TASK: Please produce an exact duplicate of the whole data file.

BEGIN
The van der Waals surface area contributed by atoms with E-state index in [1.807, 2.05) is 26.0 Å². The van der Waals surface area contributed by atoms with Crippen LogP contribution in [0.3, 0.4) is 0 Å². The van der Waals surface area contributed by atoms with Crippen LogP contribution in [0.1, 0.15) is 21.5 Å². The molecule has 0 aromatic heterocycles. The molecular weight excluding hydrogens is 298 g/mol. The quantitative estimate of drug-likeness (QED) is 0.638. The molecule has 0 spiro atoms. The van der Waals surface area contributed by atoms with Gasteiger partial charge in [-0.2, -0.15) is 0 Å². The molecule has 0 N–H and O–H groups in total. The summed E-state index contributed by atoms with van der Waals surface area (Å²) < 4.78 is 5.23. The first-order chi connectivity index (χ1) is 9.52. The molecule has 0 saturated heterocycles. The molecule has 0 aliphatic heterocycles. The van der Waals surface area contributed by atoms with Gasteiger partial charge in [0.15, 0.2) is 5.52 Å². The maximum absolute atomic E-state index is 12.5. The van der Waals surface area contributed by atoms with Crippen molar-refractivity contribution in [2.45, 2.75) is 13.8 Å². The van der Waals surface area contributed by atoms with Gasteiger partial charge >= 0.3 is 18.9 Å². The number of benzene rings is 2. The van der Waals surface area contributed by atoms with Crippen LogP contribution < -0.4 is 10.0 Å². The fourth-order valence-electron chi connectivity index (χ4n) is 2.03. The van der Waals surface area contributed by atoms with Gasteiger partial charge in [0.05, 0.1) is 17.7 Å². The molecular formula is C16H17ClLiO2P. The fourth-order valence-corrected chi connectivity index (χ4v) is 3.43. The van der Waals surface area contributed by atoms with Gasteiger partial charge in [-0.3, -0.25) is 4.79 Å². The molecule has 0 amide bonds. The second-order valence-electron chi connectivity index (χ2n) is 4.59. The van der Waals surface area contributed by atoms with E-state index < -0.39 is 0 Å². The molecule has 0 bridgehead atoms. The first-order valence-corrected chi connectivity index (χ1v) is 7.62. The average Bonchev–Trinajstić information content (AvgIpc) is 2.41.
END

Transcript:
The van der Waals surface area contributed by atoms with E-state index in [1.807, 2.05) is 26.0 Å². The van der Waals surface area contributed by atoms with Crippen LogP contribution in [0.3, 0.4) is 0 Å². The van der Waals surface area contributed by atoms with Crippen LogP contribution in [0.1, 0.15) is 21.5 Å². The molecule has 0 aromatic heterocycles. The molecular weight excluding hydrogens is 298 g/mol. The quantitative estimate of drug-likeness (QED) is 0.638. The molecule has 0 spiro atoms. The van der Waals surface area contributed by atoms with Gasteiger partial charge in [-0.2, -0.15) is 0 Å². The molecule has 0 N–H and O–H groups in total. The summed E-state index contributed by atoms with van der Waals surface area (Å²) < 4.78 is 5.23. The first-order chi connectivity index (χ1) is 9.52. The molecule has 0 saturated heterocycles. The molecule has 0 aliphatic heterocycles. The van der Waals surface area contributed by atoms with Gasteiger partial charge in [0.15, 0.2) is 5.52 Å². The maximum absolute atomic E-state index is 12.5. The van der Waals surface area contributed by atoms with Crippen molar-refractivity contribution in [2.45, 2.75) is 13.8 Å². The van der Waals surface area contributed by atoms with Gasteiger partial charge >= 0.3 is 18.9 Å². The number of benzene rings is 2. The van der Waals surface area contributed by atoms with Crippen LogP contribution < -0.4 is 10.0 Å². The fourth-order valence-electron chi connectivity index (χ4n) is 2.03. The van der Waals surface area contributed by atoms with Gasteiger partial charge in [0.05, 0.1) is 17.7 Å². The molecular formula is C16H17ClLiO2P. The fourth-order valence-corrected chi connectivity index (χ4v) is 3.43. The van der Waals surface area contributed by atoms with Gasteiger partial charge in [-0.3, -0.25) is 4.79 Å². The molecule has 0 amide bonds. The second-order valence-electron chi connectivity index (χ2n) is 4.59. The van der Waals surface area contributed by atoms with E-state index < -0.39 is 0 Å². The molecule has 0 bridgehead atoms. The first-order valence-corrected chi connectivity index (χ1v) is 7.62. The average Bonchev–Trinajstić information content (AvgIpc) is 2.41.